Professors Celeste González de Bustamante and Jeannine E. Relly, both from the University of Arizona School of Journalism, have spent the past ten years doing field research, traveling through Mexico and interviewing more than 100 people to analyze violence against the press.
The study, which interviewed 1,000 people, aimed to find a kind of vaccine against false news, especially during the electoral period
21 researchers, mostly Latin American, address the lack of media pluralism and diversity of voices in public discourse in the region and how it affects the democratization process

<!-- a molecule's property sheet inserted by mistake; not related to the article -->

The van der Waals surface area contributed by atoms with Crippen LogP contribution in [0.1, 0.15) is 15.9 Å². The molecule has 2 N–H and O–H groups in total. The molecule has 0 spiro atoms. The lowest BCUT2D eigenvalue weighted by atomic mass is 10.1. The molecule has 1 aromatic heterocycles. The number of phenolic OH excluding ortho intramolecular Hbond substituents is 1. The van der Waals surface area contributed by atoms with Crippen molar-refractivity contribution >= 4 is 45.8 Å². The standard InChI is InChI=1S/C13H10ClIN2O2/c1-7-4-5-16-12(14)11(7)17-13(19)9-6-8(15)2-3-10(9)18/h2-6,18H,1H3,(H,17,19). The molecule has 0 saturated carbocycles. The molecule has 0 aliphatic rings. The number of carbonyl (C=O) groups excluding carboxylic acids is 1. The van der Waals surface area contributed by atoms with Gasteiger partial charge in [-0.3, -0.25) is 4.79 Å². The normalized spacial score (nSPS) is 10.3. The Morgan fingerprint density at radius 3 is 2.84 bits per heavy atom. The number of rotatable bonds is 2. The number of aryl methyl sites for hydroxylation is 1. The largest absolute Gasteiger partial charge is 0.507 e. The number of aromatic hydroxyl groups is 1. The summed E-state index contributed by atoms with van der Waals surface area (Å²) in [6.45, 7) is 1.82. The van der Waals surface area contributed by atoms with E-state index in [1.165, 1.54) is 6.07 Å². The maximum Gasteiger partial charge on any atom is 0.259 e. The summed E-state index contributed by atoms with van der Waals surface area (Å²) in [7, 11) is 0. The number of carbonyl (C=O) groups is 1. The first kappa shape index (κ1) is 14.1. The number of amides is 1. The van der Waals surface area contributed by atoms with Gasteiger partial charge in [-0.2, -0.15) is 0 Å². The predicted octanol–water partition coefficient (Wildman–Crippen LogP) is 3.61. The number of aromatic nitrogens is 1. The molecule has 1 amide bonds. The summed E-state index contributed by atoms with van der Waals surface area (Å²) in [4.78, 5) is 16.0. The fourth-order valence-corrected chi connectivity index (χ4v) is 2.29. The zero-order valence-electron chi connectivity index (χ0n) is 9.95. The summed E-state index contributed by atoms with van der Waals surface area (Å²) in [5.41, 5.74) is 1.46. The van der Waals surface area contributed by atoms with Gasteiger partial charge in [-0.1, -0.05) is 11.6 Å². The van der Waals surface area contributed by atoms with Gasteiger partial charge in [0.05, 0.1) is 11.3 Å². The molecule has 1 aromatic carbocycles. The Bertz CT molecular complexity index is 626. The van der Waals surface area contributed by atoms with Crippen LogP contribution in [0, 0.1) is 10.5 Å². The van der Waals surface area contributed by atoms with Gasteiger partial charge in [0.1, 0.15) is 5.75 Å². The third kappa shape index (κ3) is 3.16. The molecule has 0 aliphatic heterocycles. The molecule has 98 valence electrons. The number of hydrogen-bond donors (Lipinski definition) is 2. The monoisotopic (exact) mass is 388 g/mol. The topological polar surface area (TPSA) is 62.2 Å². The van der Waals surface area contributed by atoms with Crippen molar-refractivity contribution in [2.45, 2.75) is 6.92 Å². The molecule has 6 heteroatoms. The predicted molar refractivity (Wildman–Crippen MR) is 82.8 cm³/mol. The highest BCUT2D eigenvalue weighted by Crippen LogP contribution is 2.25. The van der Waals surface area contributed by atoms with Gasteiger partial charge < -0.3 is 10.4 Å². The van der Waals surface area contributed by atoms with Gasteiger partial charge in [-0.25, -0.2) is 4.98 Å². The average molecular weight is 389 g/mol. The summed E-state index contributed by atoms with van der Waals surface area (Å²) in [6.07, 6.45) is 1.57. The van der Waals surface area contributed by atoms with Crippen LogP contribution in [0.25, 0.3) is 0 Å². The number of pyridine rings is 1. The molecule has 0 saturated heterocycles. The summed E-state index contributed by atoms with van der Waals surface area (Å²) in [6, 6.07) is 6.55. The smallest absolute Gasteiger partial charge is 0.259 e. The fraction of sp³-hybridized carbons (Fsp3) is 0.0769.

Researchers have started a project they hope will provide, for the first time, a more comprehensive view of freelance journalists working.
Despite Latin American journalists' high interest in investigative journalism, there is a shortage of strong university-level programs to teach these skills and professional journalists consider that they do not have the resources in their newsrooms to conduct in-depth investigations
Renowned Mexican reporters Marcela Turati and Javier Valdez, as well as Chilean narrative journalist Cristian Alarcón, will discuss on Feb. 28 their work and the need to forge a bridge between journalists and academics during a forum hosted at the University of Texas at Austin.